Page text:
In 2009, only 117,309 babies were born in Michigan the smallest number since the Second World War. The birth rate has gone down so much that fertility doctors are complaining their business has gone down. The recession is, apparently, to blame for the reduction in the number of new babies that are being born. Despite the fact that technology has made it possible for many couples who can't conceive naturally to get pregnant, money is a big factor. "Children are very expensive," Dr Brian Mason, an obstetrician at St. John Hospital and Medical Center in Michigan said, "a lot of folks who would normally having babies right now are holding off."
At SteadyHealth, we know that babies can cost as much or as little as you want. Babies are not really expensive at all, contrary to what you would read in most magazines or on parenting websites. It is a shame that fertility treatments do not follow suit. Even those with great insurance policies often end up paying thousands upon thousands of dollars out of pocket. What do you think about the situation in Michigan? Have you put your life and dreams on hold because of the recession? Has the job market, or lack thereof, changed your family plans? Have you sacrificed your insurance policy to meet basic needs such as food and shelter?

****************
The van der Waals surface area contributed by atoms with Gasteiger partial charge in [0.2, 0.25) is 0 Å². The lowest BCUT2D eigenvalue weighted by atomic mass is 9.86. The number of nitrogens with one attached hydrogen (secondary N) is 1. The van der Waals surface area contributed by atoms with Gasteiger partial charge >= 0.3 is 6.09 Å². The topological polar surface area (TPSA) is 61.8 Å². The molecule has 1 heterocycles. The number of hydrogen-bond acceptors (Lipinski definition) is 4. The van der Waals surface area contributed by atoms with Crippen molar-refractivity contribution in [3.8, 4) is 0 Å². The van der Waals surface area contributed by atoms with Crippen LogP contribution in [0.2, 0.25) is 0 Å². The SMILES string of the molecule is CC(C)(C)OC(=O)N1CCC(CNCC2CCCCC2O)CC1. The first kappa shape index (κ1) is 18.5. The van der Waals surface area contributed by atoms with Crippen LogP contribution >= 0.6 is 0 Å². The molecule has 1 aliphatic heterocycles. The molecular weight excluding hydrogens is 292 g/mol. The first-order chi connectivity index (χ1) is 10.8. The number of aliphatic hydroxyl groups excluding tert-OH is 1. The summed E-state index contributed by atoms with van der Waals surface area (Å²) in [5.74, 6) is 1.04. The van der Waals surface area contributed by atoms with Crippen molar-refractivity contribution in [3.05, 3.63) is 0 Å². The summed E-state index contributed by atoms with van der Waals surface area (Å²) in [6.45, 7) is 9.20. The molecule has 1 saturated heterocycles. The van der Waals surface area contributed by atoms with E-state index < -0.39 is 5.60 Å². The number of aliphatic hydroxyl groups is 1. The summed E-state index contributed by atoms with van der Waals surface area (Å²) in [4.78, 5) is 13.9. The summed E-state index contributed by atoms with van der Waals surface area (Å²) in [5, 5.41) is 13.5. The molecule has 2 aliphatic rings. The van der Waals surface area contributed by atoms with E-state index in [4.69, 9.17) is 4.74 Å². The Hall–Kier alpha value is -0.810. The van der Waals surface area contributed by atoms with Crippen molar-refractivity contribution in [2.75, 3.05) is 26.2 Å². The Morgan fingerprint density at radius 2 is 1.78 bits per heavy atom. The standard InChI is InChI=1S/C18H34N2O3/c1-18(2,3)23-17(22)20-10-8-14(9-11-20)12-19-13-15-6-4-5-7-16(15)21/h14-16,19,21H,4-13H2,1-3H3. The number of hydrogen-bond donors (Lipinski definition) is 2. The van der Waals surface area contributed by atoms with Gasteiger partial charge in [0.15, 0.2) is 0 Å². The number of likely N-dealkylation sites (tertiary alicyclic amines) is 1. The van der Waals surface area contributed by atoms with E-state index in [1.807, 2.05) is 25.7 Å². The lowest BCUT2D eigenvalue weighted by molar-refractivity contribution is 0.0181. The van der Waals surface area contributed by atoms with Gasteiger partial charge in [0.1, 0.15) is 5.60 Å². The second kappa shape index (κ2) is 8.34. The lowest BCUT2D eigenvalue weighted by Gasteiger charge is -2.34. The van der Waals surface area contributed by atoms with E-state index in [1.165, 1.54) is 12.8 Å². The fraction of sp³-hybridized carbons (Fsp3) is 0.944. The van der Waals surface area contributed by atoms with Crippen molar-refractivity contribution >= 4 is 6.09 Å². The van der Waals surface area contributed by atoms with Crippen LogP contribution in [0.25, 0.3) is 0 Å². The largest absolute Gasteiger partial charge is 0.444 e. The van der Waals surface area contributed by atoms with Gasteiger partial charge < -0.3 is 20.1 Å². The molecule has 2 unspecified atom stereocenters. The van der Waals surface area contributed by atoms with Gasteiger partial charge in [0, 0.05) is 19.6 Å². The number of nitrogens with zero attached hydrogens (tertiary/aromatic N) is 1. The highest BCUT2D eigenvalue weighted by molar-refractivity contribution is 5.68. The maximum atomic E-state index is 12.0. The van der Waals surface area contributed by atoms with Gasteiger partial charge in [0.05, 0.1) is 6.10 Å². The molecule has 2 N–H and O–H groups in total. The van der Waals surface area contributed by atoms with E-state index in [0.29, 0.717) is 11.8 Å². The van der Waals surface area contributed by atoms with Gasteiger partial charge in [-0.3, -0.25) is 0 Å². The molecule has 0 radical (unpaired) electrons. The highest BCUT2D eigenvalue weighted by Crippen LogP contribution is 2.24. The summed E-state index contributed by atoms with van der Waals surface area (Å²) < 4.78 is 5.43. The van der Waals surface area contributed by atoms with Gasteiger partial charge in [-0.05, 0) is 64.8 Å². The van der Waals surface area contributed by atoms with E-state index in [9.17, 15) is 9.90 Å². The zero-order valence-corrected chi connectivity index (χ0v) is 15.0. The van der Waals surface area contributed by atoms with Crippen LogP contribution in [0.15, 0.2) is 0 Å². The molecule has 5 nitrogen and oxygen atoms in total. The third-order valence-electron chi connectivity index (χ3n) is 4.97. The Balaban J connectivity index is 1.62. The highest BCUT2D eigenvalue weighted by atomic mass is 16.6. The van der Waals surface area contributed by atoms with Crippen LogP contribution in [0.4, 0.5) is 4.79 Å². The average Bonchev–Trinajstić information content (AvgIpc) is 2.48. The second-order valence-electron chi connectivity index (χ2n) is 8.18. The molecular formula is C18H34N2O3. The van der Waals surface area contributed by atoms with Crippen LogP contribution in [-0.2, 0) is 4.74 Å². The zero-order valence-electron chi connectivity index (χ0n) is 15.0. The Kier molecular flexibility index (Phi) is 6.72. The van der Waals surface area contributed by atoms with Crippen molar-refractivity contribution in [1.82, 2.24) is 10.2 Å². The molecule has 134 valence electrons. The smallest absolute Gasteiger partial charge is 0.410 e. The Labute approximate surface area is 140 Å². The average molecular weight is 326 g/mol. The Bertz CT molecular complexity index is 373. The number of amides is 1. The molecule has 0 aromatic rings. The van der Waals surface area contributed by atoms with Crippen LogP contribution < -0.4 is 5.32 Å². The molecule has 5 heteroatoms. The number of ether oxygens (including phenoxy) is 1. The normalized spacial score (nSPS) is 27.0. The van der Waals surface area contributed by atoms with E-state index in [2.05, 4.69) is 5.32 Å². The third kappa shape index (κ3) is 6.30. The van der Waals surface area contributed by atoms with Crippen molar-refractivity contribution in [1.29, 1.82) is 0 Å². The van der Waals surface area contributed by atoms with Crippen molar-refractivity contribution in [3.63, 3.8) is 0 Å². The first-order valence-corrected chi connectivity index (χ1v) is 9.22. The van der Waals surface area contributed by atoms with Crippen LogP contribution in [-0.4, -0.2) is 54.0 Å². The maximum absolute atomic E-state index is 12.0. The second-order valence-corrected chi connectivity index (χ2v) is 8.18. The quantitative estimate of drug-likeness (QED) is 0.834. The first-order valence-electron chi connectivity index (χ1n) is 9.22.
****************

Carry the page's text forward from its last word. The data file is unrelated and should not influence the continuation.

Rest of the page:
Initially, I wanted to have at least three children. I'm not in Michigan, but my partner and I did change our minds about having another child, mainly for financial and logistical reasons. Indeed, fertility treatments are a huge burden on the household budget not one that we are willing to take on at this time, because our existing children and their needs come first.